Resource Center

Alternative Methods for Verifying Employment

Question: Are there alternative ways to verify employment if an applicant’s previous employer is unresponsive or out of business?

Response and Analysis

Yes, but many of these alternatives include legal risks and should therefore be used with an abundance of caution. Employers would be well-advised to request alternative documentation only after extending a conditional offer of employment that includes salary information and to request that the applicant mask or redact any protected or irrelevant information.

Some alternatives used by organizations to verify employment information if an applicant’s previous employer is unresponsive or out of business include asking for W-2s, pay stubs and tax return documents.

However, when asking for these alternative documents, employers must be cautious of various laws that may prohibit such practices or that may open such practices up to potential legal challenges. For example, Rhode Island prohibits employers from asking for W-2s and other tax-related documents as a condition of employment. Thus, in this state, employers would have to ask for pay stubs or other non-tax-related documentation to complete the employment verification.

Further, asking for such documents may violate some recent laws that prohibit employers from inquiring into an applicant’s salary history. Massachusetts, New York City and the City of Philadelphia1 recently passed laws that prohibit employers from asking job applicants for salary history information. These laws likely extend to any documents that include salary history information, such as tax returns and W-2 forms, and thus would require employers to delay such requests until they are made lawful by the jurisdiction (which is typically after a conditional offer of employment is made, and then only to verify that the provided salary information is correct).

Even if a state does not explicitly prohibit an employer from requesting tax-related documents or pay stubs, there may be other laws that protect information included within those specific documents. For example, some states may prohibit employers from requesting a job applicant’s Social Security number until after a conditional offer of employment is made. Employers may also learn certain “protected” information through tax documents, such as age or religious affiliations, which may open them up to potential discrimination claims. Employers may even open themselves up to discrimination claims by only requiring that some, but not all, applicants provide a W-2.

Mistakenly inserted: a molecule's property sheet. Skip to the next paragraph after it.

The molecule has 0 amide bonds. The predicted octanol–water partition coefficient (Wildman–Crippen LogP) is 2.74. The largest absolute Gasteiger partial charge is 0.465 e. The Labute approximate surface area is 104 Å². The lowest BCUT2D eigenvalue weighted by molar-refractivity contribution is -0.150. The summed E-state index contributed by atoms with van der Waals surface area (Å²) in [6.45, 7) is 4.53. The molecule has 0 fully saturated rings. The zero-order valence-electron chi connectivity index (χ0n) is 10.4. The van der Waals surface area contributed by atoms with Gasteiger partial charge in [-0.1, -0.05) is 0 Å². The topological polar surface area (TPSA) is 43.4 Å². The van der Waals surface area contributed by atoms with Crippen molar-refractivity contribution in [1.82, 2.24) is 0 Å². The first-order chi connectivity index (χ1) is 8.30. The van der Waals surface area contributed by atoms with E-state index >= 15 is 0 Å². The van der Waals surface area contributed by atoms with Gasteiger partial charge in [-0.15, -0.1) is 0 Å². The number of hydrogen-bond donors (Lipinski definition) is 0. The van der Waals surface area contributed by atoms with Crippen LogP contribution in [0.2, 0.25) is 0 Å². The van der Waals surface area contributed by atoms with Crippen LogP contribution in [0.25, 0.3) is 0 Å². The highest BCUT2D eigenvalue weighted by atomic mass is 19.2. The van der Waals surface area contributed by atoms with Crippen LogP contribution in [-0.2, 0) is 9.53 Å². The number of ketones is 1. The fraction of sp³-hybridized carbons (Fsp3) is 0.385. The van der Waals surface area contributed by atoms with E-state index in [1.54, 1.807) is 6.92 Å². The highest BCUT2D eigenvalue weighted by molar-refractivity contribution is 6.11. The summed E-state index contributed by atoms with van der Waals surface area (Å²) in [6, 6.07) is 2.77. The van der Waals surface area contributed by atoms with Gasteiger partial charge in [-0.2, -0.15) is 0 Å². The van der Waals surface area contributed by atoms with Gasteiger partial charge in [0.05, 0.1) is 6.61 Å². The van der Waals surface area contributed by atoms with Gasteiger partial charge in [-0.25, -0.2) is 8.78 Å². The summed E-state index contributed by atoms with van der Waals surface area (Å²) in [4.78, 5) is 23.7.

Thus, employers who use the above alternative methods to verify employment information would be well-advised to ensure that such practices are not prohibited in the jurisdictions in which they operate. Even if asking for tax documents or pay stubs is permissible, employers should ensure that they are following all other laws and regulations, including laws that may prohibit employers from learning certain information—such as salary history and SSN’s—until after an offer of employment is made. If an employer is requesting additional documentation to verify employment information, it would be a best practice to conduct employment verifications only after extending a conditional offer of employment that includes compensation. Employers should also protect themselves against possible discrimination or other legal claims by requesting that the applicant mask or redact any protected or irrelevant information contained within the requested documents.

The aforementioned issues can arise whether your organization obtains the alternative employment verification documentation directly from an applicant or engages a third party to obtain this documentation from the applicant on your behalf. Thus, even if your organization engages a third party to complete employment verifications on your behalf, you would be well-advised to keep the above guidance in mind when developing your employment verification policies and procedures.


1 The City of Philadelphia’s law was scheduled to go into effect on May 23, 2017, but the Chamber of Commerce for Greater Philadelphia filed a federal lawsuit in early April that seeks to enjoin the law on the grounds that it is unconstitutional and violates Pennsylvania’s Home Rule Act. On April 19, 2017, the United States District Court for the Eastern District of Pennsylvania entered a stipulated order that stays the effective date of the new law until after the court rules on the Chamber of Commerce’s injunction request.

All Rights Reserved © 2017 Business Information Group, Inc.
This document and/or presentation is provided as a service to our customers. Its contents are designed solely for informational purposes, and should not be inferred or understood as legal advice or binding case law, nor shared with any third parties. Persons in need of legal assistance should seek the advice of competent legal counsel. Although care has been taken in preparation of these materials, we cannot guarantee the accuracy, currency or completeness of the information contained within it. Anyone using this information does so at his or her own risk.

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